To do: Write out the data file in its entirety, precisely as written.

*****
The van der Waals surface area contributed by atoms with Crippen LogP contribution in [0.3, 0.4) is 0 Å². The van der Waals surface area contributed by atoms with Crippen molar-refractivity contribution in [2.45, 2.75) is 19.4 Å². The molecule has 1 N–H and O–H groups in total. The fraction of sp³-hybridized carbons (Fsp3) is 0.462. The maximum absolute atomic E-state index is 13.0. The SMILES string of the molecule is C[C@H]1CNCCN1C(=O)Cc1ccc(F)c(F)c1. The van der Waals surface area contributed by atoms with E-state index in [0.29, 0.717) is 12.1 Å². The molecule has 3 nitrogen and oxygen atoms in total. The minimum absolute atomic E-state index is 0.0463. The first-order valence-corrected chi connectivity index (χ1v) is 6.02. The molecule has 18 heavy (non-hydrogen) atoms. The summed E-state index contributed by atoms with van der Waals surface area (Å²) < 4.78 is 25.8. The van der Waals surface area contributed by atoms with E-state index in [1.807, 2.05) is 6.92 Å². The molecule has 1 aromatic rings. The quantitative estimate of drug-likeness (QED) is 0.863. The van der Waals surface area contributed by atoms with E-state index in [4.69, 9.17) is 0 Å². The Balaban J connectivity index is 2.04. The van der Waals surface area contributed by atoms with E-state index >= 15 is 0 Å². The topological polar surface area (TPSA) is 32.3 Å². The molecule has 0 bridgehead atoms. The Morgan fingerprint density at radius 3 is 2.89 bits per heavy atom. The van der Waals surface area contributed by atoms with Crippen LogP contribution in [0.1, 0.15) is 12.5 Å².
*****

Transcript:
The van der Waals surface area contributed by atoms with Crippen LogP contribution in [0.3, 0.4) is 0 Å². The van der Waals surface area contributed by atoms with Crippen molar-refractivity contribution in [2.45, 2.75) is 19.4 Å². The molecule has 1 N–H and O–H groups in total. The fraction of sp³-hybridized carbons (Fsp3) is 0.462. The maximum absolute atomic E-state index is 13.0. The SMILES string of the molecule is C[C@H]1CNCCN1C(=O)Cc1ccc(F)c(F)c1. The van der Waals surface area contributed by atoms with E-state index in [0.29, 0.717) is 12.1 Å². The molecule has 3 nitrogen and oxygen atoms in total. The minimum absolute atomic E-state index is 0.0463. The first-order valence-corrected chi connectivity index (χ1v) is 6.02. The molecule has 18 heavy (non-hydrogen) atoms. The summed E-state index contributed by atoms with van der Waals surface area (Å²) < 4.78 is 25.8. The van der Waals surface area contributed by atoms with E-state index in [1.807, 2.05) is 6.92 Å². The molecule has 1 aromatic rings. The quantitative estimate of drug-likeness (QED) is 0.863. The van der Waals surface area contributed by atoms with E-state index in [4.69, 9.17) is 0 Å². The Balaban J connectivity index is 2.04. The van der Waals surface area contributed by atoms with E-state index >= 15 is 0 Å². The topological polar surface area (TPSA) is 32.3 Å². The molecule has 0 bridgehead atoms. The Morgan fingerprint density at radius 3 is 2.89 bits per heavy atom. The van der Waals surface area contributed by atoms with Crippen LogP contribution in [0.1, 0.15) is 12.5 Å².